Fast forward to today and we have another ‘anti-Semitic’ controversy, again with the emphasis on unfortunate timing around Holocaust Memorial Day. This time, Rupert Murdoch has apologised for a cartoon by Gerald Scarfe in the Sunday Times (possibly the first time Murdoch has apologised for anything, as fellow cartoonist Steve Bell noted acidly on the Today programme). We are told by the paper’s acting editor Martin Ivens that “Jews (and others) throughout the country reacted to this cartoon with a visceral disgust”.

But on this occasion, the controversy is in my view wholly unjustified, and raises serious questions around freedom of speech. Scarfe’s cartoon shows the Israeli prime minister Benjamin Netanyahu building a wall containing Palestinians’ blood and body parts. The caption reads: “Israeli elections. Will cementing peace continue?"

Brutal, yes. Shocking, perhaps. And understandably offensive to some, especially considering its poorly-timed publication. But it is highly questionable whether such an image can be considered anti-Semitic. This cartoon plainly falls in the category of political comment, not religious or cultural diatribe: it is about Israel and its actions in the Occupied Territories; more specifically it alludes to Israel’s continuing policy of building illegal settlements on Palestinian land. It does not contain a stereotypical image of Jewishness. It contains blood; but contrary to the view of the Board of Deputies of British Jews, it does contain a ‘blood libel’.

Anyone comparing Scarfe’s trenchant political point with the obviously anti-Semitic cartoons produced regularly in Iran and elsewhere is at the very least disingenuous. More worrying is the pernicious subtext – heard all too regularly – that in some way to criticise the actions of the Israeli government is to promote distrust or hatred of Jews.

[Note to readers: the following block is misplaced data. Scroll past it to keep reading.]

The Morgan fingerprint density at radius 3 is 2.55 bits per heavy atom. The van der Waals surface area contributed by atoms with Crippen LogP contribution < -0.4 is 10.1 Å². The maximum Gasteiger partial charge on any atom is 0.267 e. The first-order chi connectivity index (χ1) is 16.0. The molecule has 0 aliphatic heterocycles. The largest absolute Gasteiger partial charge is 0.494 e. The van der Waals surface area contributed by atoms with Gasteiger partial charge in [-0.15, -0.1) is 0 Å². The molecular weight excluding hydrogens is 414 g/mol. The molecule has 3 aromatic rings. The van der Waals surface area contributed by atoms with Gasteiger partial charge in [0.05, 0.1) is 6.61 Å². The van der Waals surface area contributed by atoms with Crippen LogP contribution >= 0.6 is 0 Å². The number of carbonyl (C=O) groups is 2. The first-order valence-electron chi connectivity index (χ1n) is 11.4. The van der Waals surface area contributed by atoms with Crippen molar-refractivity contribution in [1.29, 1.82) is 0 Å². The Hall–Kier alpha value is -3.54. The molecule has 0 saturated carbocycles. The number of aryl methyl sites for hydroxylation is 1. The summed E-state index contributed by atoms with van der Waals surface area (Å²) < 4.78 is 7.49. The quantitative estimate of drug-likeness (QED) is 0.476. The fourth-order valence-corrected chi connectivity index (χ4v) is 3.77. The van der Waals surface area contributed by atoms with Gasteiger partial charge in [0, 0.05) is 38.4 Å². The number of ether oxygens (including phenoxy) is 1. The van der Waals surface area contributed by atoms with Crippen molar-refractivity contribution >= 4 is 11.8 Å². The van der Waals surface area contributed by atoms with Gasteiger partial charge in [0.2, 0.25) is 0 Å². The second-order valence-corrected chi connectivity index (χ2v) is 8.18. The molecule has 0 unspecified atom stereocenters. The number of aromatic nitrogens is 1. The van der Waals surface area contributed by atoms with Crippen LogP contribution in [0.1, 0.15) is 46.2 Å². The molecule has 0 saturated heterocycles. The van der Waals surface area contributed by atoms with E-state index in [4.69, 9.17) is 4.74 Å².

No-one should doubt that there are two sides to the Israel/Palestine story, and no peace activist or anti-Zionist should convince themselves that Israelis are not themselves under threat, or that their security concerns are not real. It is the duty of any careful critic to listen to both sides, and certainly to stand firm against the anti-Semitism that does emerge – sometimes explicitly enough to cause me a gasp of horror – in public debates about Israel and Palestine.

But we must also claim, as loudly and vociferously as necessary, the right to criticise any state that fails to afford protection or equal rights to those within the borders it controls, or that effectively ghettoises a substantial portion of the population. That criticism can and should be levelled legitimately against the government of Israel – as it can against other governments – until a lasting peace is finally achieved. And if we all choose our words carefully, we should do so without fear of causing irrelevant offence.

Thursday, 3 January 2013

The Annual Forum and Anniversary Lecture with a focus on UNA Wales

On 4th December the WCIA held its Annual Forum at the Temple of Peace, Cardiff.  The aim of the afternoon was to involve members in formation of strategy to take the WCIA forward through discussion groups which proved successful.